Chemical plastic recycling is viable and creates a product as good as plastic newly created from petroleum. Mechanical, not so much, it leads to poor quality plastic that tears very easily and is unsuitable for food packaging for example due to contamination concerns.
There are two ways chemical recycling can be done:
Burn plastic into carbon dioxide (and water). Capture carbon dioxide. Capture waste heat, distributing it in a district heating network. Create hydrogen from water using electrolysis. Combine hydrogen and carbon dioxide into methane. Post-process the methane to create longer chain hydrocarbons, and eventually the plastic molecules you want.
Create petrochemicals directly from plastic, avoiding the need to convert it to carbon dioxide by burning and later back to hydrocarbons. Those petrochemicals can then be processed to create the needed plastic molecules. At least Alterra Energy has such a process.
Of these options, (2) has probably greater energy efficiency (leading to cheaper recycling), but (1) isn't bad either assuming you have a use for the waste heat. A benefit of (1) is that it allows creating plastic from any waste containing carbon -- cardboard packaging, newspapers, wood and plastic.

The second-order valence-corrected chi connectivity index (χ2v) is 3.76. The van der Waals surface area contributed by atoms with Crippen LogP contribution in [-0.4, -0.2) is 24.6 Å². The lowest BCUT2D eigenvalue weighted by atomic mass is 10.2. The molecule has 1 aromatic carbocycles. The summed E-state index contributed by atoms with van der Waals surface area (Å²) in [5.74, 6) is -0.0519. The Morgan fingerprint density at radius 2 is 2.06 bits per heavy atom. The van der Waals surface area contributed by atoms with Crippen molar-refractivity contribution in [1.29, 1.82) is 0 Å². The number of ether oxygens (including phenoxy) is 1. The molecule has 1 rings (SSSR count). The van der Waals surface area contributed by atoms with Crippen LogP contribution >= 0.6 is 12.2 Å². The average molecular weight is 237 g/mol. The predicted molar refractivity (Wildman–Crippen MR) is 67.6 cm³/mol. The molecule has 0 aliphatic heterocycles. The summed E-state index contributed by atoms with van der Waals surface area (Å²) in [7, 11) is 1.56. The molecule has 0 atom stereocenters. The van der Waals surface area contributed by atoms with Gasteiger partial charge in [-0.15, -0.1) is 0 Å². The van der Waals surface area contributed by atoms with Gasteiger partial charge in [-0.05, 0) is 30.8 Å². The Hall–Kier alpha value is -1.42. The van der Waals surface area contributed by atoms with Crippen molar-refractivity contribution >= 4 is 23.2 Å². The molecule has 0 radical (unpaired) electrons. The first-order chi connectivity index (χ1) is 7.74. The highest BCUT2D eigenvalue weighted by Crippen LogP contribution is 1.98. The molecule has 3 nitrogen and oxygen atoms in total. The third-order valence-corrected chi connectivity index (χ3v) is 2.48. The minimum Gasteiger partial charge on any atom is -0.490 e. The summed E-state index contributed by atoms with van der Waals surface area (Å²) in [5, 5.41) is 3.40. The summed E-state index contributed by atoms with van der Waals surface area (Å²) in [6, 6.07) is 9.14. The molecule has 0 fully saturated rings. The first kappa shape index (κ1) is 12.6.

So if you want to create plastic from wood or paper waste, (1) is the better option. And if you don't want to recycle plastic to a separate stream (which (2) requires) but rather process a single energy waste stream, (1) is better since it can process nearly any waste apart from glass and metal that don't burn.
Currently most plastic recycling is mechanical, and that explains why recycled plastic has such a crap quality.
I think that given the current processing of plastic waste, it doesn't make sense to separate plastic waste to a separate stream. You are then supporting the creation of inferior quality product, leading to the proliferation of bad quality plastic bags that tear on the first use, leading to people buying a single new plastic bad and using it exactly once, as opposed to using the same plastic bag 100 times (which used to be possible before the disastrous recycling of plastic and usage of the poor recycled plastics in plastic bags began).
But in the future, if technology (2) proves superior to technology (1), then it may begin to make sense to have a separate plastic waste stream.
Also, I'm sure that in the future, new non-recycled plastic will be created not from petroleum but from trees.